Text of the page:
The author's youthfulness helps to assure the inevitable comparison with the Anne Frank diary although over and above the sphere of suffering shared, and in this case extended to the death march itself, there is no spiritual or emotional legacy here to offset any reader reluctance.

Pub Date: Jan. 16, 2006

ISBN: 0374500010

Page Count: 120

Publisher: Hill & Wang

Review Posted Online: Oct. 7, 2011

Kirkus Reviews Issue: Jan. 15, 2006

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A Churchill-ian view of native history—Ward, that is, not Winston—its facts filtered through a dense screen of ideology.

AN INDIGENOUS PEOPLES' HISTORY OF THE UNITED STATES

Custer died for your sins. And so, this book would seem to suggest, did every other native victim of colonialism.

Inducing guilt in non-native readers would seem to be the guiding idea behind Dunbar-Ortiz’s (Emerita, Ethnic Studies/California State Univ., Hayward; Blood on the Border: A Memoir of the Contra War, 2005, etc.) survey, which is hardly a new strategy. Indeed, the author says little that hasn’t been said before, but she packs a trove of ideological assumptions into nearly every page. For one thing, while “Indian” isn’t bad, since “[i]ndigenous individuals and peoples in North America on the whole do not consider ‘Indian’ a slur,” “American” is due to the fact that it’s “blatantly imperialistic.” Just so, indigenous peoples were overwhelmed by a “colonialist settler-state” (the very language broadly applied to Israelis vis-à-vis the Palestinians today) and then “displaced to fragmented reservations and economically decimated”—after, that is, having been forced to live in “concentration camps.” Were he around today, Vine Deloria Jr., the always-indignant champion of bias-puncturing in defense of native history, would disavow such tidily packaged, ready-made, reflexive language. As it is, the readers who are likely to come to this book—undergraduates, mostly, in survey courses—probably won’t question Dunbar-Ortiz’s inaccurate assertion that the military phrase “in country” derives from the military phrase “Indian country” or her insistence that all Spanish people in the New World were “gold-obsessed.” Furthermore, most readers won’t likely know that some Ancestral Pueblo (for whom Dunbar-Ortiz uses the long-abandoned term “Anasazi”) sites show evidence of cannibalism and torture, which in turn points to the inconvenient fact that North America wasn’t entirely an Eden before the arrival of Europe.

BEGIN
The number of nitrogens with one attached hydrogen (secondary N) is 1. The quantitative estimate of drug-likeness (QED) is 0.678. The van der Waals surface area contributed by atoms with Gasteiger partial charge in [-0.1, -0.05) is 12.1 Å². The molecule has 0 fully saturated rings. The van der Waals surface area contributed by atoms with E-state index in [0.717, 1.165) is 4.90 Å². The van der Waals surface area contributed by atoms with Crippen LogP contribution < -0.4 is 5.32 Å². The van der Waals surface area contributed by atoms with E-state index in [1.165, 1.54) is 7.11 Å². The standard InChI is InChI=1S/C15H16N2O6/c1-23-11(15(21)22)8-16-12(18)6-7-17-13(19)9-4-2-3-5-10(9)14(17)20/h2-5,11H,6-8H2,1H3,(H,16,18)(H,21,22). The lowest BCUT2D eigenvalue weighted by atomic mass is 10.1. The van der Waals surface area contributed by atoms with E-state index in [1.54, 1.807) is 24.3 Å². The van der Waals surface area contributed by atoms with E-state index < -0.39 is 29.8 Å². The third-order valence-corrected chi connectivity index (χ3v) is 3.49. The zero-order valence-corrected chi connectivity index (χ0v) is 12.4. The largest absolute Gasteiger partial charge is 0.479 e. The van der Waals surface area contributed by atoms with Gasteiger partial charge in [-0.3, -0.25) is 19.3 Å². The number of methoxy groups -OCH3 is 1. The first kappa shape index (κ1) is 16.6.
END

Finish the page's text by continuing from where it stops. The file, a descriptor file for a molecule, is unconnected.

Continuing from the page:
A Churchill-ian view of native history—Ward, that is, not Winston—its facts filtered through a dense screen of ideology.

Pub Date: Sept. 16, 2014

ISBN: 978-0-8070-0040-3

Page Count: 296

Publisher: Beacon Press

Review Posted Online: Aug. 18, 2014

Kirkus Reviews Issue: Sept. 15, 2014